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On one of my first assignments at a large corporation, no one could remember my name. It wasn't because they couldn't pronounce it. It wasn't because they had never met me. It wasn't because they had forgotten it. It was because everyone kept calling me by someone else's name.

At the beginning of the New Year, we published astrologist Tatiana Borsch's outlook for 2020. She predicted an economic crisis, which has unfortunately turned out to be correct, and discussed political movements across the globe. We decided to interview Tatiana to learn more about her work, the impact of COVID, and what we can expect for the second half of the year. While Tatiana does not deny that 2020 has been a difficult year, she does not want us to think we are facing Armageddon, but rather a transitional year that will lead to the birth of a new world Read on to hear her predictions on the economy, and the question many of us are asking ourselves: who will win the presidential election this coming November?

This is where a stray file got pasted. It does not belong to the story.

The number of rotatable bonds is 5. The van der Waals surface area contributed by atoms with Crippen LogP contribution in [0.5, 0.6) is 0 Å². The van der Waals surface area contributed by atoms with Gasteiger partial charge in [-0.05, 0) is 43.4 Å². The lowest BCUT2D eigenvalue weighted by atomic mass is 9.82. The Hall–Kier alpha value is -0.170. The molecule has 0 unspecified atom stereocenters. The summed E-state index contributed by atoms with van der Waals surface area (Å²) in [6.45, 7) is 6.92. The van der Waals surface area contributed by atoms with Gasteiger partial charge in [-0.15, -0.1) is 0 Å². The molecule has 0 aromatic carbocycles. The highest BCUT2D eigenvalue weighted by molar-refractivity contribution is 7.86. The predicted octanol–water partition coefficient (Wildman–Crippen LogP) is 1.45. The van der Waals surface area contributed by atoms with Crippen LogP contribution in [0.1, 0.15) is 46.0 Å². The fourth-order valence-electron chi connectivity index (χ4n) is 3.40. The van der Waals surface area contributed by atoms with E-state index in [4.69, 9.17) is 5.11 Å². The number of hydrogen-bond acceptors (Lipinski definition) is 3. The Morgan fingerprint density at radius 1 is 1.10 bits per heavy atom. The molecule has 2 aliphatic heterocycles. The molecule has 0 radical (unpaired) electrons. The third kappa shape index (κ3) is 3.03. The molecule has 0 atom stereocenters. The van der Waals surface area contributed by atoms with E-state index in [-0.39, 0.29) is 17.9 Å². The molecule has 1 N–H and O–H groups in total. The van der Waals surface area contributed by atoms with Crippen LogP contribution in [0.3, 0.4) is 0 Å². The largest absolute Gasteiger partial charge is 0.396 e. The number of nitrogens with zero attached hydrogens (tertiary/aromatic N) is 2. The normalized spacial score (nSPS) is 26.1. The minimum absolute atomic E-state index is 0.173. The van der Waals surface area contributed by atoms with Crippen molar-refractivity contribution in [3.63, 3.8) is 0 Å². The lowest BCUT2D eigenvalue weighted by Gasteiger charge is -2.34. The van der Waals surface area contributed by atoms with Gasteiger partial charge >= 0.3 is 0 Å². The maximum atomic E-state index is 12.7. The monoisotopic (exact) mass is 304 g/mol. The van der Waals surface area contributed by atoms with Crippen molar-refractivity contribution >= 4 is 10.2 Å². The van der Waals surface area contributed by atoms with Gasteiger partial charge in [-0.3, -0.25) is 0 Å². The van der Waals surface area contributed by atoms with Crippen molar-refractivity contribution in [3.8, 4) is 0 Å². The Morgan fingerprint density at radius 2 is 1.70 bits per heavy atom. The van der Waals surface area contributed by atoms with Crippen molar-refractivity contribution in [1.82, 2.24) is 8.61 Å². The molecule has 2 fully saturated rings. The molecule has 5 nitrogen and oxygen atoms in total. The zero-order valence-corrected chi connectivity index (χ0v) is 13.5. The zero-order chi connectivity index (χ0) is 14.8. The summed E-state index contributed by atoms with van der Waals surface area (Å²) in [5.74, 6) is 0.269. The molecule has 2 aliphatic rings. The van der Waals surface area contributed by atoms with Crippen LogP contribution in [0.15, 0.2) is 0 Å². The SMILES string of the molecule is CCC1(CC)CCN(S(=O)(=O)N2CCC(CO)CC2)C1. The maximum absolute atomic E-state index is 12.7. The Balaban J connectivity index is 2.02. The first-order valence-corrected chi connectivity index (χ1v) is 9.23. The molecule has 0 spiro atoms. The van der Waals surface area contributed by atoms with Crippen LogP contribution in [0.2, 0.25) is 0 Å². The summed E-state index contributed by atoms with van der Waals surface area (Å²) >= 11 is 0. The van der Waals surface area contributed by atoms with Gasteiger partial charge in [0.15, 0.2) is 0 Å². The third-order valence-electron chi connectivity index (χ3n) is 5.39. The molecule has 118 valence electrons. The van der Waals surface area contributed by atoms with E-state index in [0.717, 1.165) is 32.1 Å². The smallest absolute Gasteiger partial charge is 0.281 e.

Due to the coronavirus emergency, the Academy of Motion Picture Arts and Sciences is postponing the 2021 Oscars to April 25 rather than the usual late February date. The eligibility period will also extend to February 28 instead of late December to account for the months in quarantine. As the United States confronts a pandemic and increasing attention on systemic racism at all levels of our society, the more interesting question is how (or if) will this high caliber ceremony systematically change to address its own history of racism and cultural bias and how (or if) the nominees will reflect a more diverse collection of perspectives.

Earlier this month, the Boston Globe reported on a troubling study. The study, conducted by the University of Colorado, was looking to examine the longer-term impact of #MeToo, the campaign to expose sexual harassment, abuse, and predation which has overwhelmingly focused on harm by men towards women. While finding that women reported an overall decline in workplace sexual harassment, it also found that there was a growing uptick in plain old sexism.

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